Ojo Oluwayinka Seun and Akindele Shadrach Olufemi, Nigeria


OJO, Oluwayinka Seun

Hello everyone! I am Ojo, Oluwayinka Seun, a native of Osun State, Nigeria. I spent my childhood days in Lagos and Osogbo, both in Nigeria. I am currently a doctoral student in the Department of Forestry and Wood Technology, Federal University of Technology, Akure, Nigeria.  My first degree was obtained from the same Department and University in 2008. I had my masters’ degree in 2012 at the University of Ibadan, Nigeria, in the department of Forest Resources Management.  My future goal is to carry out research studies that address the issue of climate change, sustainable forest management, food availability and food security, using Geographic Information System technology as the scientific tool. Reading good literature, watching movies and talking are my own ways of unwinding.


AKINDELE, Shadrach Olufemi
Hello everyone! My name is Shadrach Olufemi Akindele, a Professor of Forest Biometrics at the Federal University of Technology, Akure, Nigeria. I had my University educational training in the Department of Forest Resources Management, University of Ibadan, Ibadan, Nigeria where I bagged the B.Sc., M.Sc. and Ph.D. degrees. Over the years, my research activities have centred on different aspects of forest measurements and development of models to estimate forest growth and yield. Due to the importance of Geographic Information System (GIS) in forest assessment, I developed interest in GIS and enrolled for an online ITC introductory certificate course in GIS. The knowledge acquired has enabled me to take up the teaching of GIS-related courses in the Department. I was the pioneer Director of the Centre for Space Research and Applications (CESRA) in my University. As part of our activities at the Centre, we provided introductory GIS training to Government officials and members of the University community. I have served as a Consultant on many forestry and non-forestry projects within and outside Nigeria. I was the Team Leader for the African Forestry Research Network (AFORNET) project on biodiversity assessment in humid forest region of West Africa.  I was the Lead National Consultant for the midterm review of the World Bank-assisted Community and Social Development Project (CSDP) in Nigeria. I recently served as a Visiting Professor in the Department of Forest Resources Management, University of British Columbia, Vancouver, Canada during my sabbatical leave. I am currently one of the Deputy Coordinators for the International Union of Forest Research Organizations (IUFRO) Working Group 4.01.03 (Instruments and methods for forest mensuration). I am also a Fellow of the Forestry Association of Nigeria. My current research interest is on providing reliable estimates for carbon stock in Nigeria’s forests as a way of demonstrating their potentials for mitigating climate change. In my free time, I enjoy playing table tennis and listening to inspirational music.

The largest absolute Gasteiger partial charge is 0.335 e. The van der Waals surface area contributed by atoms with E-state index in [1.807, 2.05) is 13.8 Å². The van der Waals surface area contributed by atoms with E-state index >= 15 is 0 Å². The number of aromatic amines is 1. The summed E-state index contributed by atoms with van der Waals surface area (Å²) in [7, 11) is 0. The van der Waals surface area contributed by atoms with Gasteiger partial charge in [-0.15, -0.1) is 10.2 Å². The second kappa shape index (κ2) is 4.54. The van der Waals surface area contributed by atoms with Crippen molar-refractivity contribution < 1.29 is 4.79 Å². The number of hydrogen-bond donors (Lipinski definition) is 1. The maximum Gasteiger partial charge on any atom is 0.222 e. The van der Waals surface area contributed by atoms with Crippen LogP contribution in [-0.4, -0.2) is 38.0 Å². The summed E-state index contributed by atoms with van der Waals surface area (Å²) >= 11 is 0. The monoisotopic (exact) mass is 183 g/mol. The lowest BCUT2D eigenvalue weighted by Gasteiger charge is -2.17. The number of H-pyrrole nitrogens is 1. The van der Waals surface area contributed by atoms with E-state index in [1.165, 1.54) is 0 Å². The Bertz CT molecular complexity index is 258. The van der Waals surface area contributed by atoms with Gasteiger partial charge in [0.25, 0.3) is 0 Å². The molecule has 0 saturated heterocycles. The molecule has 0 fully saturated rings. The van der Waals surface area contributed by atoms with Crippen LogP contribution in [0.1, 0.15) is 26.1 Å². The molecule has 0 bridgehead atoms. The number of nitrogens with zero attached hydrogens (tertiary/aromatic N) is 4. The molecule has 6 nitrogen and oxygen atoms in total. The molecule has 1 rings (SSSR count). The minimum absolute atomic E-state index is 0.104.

Our research work, which is titled “Assessment of the willingness of rural women to adopt agroforestry as a way of combating the effect of climate change on agriculture- a case study of communities within Akure Forest Reserve in Ondo State, Nigeria”, is aimed at assessing the vulnerability of communities within and around Akure Forest Reserve to climate change. This will be achieved by the administration of a semi-structured questionnaire to adult women in Agriculture in each of those communities, while at the same time, organizing a focused group discussion to elucidate the required information. In addition, Global Positioning System (GPS) will be used in taking the geographic coordinates in locations that will be visited, which will later be used for map production. Appropriate pictures will also be taken during the field work. At the end of the study, it is expected that the level of vulnerability of the women in these communities would have been determined and a suitable adaptive  measure(such as Agroforestry),  recommended. More so, it is expected that a geo-referenced map showing all the communities would be produced and the essence of this is to enhance future monitoring.